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Bird Flu: What You Need to Know

The highly pathogenic H5N1 avian influenza virus has never been found in New Jersey or North America, but your help is needed for tracking this virus. If you find sick or dead birds, do not handle them.

Report dead birds to the USDA – Wildlife Services at (866) 4-USDA-WS


Reports of H5N1-infected birds in Asia, Europe and Africa have increased since this strain was first confirmed. It is found mainly in poultry and wild birds, but may occur in some mammals. Despite a significant surveillance effort in domestic and wild birds, to date the highly pathogenic H5N1 virus has not been found in North America.

What surveillance efforts are being done to detect Bird Flu?

Federal and state agricultural and wildlife agencies are conducting continent-wide surveillance for high pathogenic H5N1 virus. Tens of thousands of wild bird samples are tested each year. In 2009, more than 44,000 wild birds were tested nationwide and in New Jersey, cooperators sampled 1,625 birds of 28 species.

New Jersey Division of Fish and Wildlife is working in cooperation with the U.S. Department of Agriculture—Wildlife Services, U.S. Fish and Wildlife Service and the Southeastern Cooperative Wildlife Disease Study to monitor wild birds. Emphasis in wild bird surveillance will be on wetland migratory birds, particularly waterfowl. Waterfowl hunters play a key role in surveillance. Hunters may be approached by various wildlife agency staff at key hunting sites with a request to take samples from harvested birds. Most samples are taken via swabs from the cloaca and mouth of harvested birds. Bird mortality events suggestive of avian influenza will also be investigated.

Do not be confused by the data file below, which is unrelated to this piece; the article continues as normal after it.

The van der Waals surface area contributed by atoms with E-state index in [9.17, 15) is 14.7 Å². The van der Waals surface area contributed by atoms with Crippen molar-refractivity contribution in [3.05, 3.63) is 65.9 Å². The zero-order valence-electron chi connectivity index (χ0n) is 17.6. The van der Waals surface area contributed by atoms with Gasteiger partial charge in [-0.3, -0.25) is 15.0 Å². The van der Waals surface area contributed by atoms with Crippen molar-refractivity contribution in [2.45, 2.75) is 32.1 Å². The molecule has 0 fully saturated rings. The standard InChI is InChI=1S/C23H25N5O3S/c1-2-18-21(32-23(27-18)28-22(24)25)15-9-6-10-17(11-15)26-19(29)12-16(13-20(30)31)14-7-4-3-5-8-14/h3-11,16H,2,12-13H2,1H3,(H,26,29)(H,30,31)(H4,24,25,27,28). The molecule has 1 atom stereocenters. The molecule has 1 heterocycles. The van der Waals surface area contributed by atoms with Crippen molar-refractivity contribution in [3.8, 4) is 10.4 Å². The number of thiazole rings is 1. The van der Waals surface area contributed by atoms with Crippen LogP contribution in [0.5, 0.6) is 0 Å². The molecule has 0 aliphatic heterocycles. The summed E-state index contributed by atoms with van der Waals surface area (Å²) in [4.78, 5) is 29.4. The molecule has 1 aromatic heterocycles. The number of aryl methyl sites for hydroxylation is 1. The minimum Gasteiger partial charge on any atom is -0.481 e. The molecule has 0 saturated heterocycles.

Information For Hunters

Although the highly pathogenic H5N1 virus is mainly a poultry disease, wild birds appear to play some role in its spread. Currently there is little evidence that hunting dogs can contract the virus. The risk to hunters appears low, but much is still unknown about this virus. Hunters can take reasonable steps to minimize their chance of contracting any potential bird virus.

Precautions for Handling Harvested Wild Birds

  • Do not handle or consume game animals that are obviously sick or found dead.
  • Wear rubber gloves when cleaning birds.
  • Do not eat, drink or smoke while cleaning birds.
  • Keep your hands away from your face and mouth when cleaning birds.
  • Wash your hands with soap and water immediately after handling birds.
  • Disinfect your work area and knives with a 10% bleach solution.
  • Cook birds completely. The juices should be clear with no pink meat. Use a meat thermometer to ensure the internal meat temperature has reached a minimum of 165° F.

Regulations in red are new this year.

Purple text indicates an important note.

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